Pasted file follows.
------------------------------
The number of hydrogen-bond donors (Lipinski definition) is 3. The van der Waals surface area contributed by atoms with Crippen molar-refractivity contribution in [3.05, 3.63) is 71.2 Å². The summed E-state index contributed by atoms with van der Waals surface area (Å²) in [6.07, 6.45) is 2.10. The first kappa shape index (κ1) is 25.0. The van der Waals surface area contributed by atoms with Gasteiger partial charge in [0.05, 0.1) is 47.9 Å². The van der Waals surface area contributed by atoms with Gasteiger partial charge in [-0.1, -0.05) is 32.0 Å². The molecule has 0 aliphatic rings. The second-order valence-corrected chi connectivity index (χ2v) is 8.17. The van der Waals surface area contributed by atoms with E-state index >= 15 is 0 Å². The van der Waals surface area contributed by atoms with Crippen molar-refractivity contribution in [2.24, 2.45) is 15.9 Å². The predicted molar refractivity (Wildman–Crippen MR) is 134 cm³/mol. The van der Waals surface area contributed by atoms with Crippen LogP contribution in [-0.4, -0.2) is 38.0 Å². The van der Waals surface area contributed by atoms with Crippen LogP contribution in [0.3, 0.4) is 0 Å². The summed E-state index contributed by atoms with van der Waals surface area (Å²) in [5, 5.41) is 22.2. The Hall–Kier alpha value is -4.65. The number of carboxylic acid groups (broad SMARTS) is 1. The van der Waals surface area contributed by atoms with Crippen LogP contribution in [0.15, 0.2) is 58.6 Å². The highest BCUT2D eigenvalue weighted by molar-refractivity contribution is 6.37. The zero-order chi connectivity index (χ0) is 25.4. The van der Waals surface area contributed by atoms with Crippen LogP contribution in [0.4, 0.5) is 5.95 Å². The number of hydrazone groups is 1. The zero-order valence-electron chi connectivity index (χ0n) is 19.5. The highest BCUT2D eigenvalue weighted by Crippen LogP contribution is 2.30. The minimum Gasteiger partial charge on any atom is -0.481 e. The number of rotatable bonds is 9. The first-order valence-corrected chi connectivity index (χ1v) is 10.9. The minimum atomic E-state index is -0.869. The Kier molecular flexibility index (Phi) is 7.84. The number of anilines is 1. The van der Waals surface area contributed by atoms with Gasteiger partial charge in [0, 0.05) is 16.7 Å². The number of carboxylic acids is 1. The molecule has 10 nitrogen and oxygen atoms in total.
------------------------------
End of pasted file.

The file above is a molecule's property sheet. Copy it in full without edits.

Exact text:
The number of hydrogen-bond donors (Lipinski definition) is 3. The van der Waals surface area contributed by atoms with Crippen molar-refractivity contribution in [3.05, 3.63) is 71.2 Å². The summed E-state index contributed by atoms with van der Waals surface area (Å²) in [6.07, 6.45) is 2.10. The first kappa shape index (κ1) is 25.0. The van der Waals surface area contributed by atoms with Gasteiger partial charge in [0.05, 0.1) is 47.9 Å². The van der Waals surface area contributed by atoms with Gasteiger partial charge in [-0.1, -0.05) is 32.0 Å². The molecule has 0 aliphatic rings. The second-order valence-corrected chi connectivity index (χ2v) is 8.17. The van der Waals surface area contributed by atoms with E-state index >= 15 is 0 Å². The van der Waals surface area contributed by atoms with Crippen molar-refractivity contribution in [2.24, 2.45) is 15.9 Å². The predicted molar refractivity (Wildman–Crippen MR) is 134 cm³/mol. The van der Waals surface area contributed by atoms with Crippen LogP contribution in [-0.4, -0.2) is 38.0 Å². The van der Waals surface area contributed by atoms with Crippen LogP contribution in [0.3, 0.4) is 0 Å². The summed E-state index contributed by atoms with van der Waals surface area (Å²) in [5, 5.41) is 22.2. The Hall–Kier alpha value is -4.65. The number of carboxylic acid groups (broad SMARTS) is 1. The van der Waals surface area contributed by atoms with Crippen LogP contribution in [0.15, 0.2) is 58.6 Å². The highest BCUT2D eigenvalue weighted by molar-refractivity contribution is 6.37. The zero-order chi connectivity index (χ0) is 25.4. The van der Waals surface area contributed by atoms with Crippen LogP contribution in [0.4, 0.5) is 5.95 Å². The number of hydrazone groups is 1. The zero-order valence-electron chi connectivity index (χ0n) is 19.5. The highest BCUT2D eigenvalue weighted by Crippen LogP contribution is 2.30. The minimum Gasteiger partial charge on any atom is -0.481 e. The number of rotatable bonds is 9. The first-order valence-corrected chi connectivity index (χ1v) is 10.9. The minimum atomic E-state index is -0.869. The Kier molecular flexibility index (Phi) is 7.84. The number of anilines is 1. The van der Waals surface area contributed by atoms with Gasteiger partial charge in [0, 0.05) is 16.7 Å². The number of carboxylic acids is 1. The molecule has 10 nitrogen and oxygen atoms in total.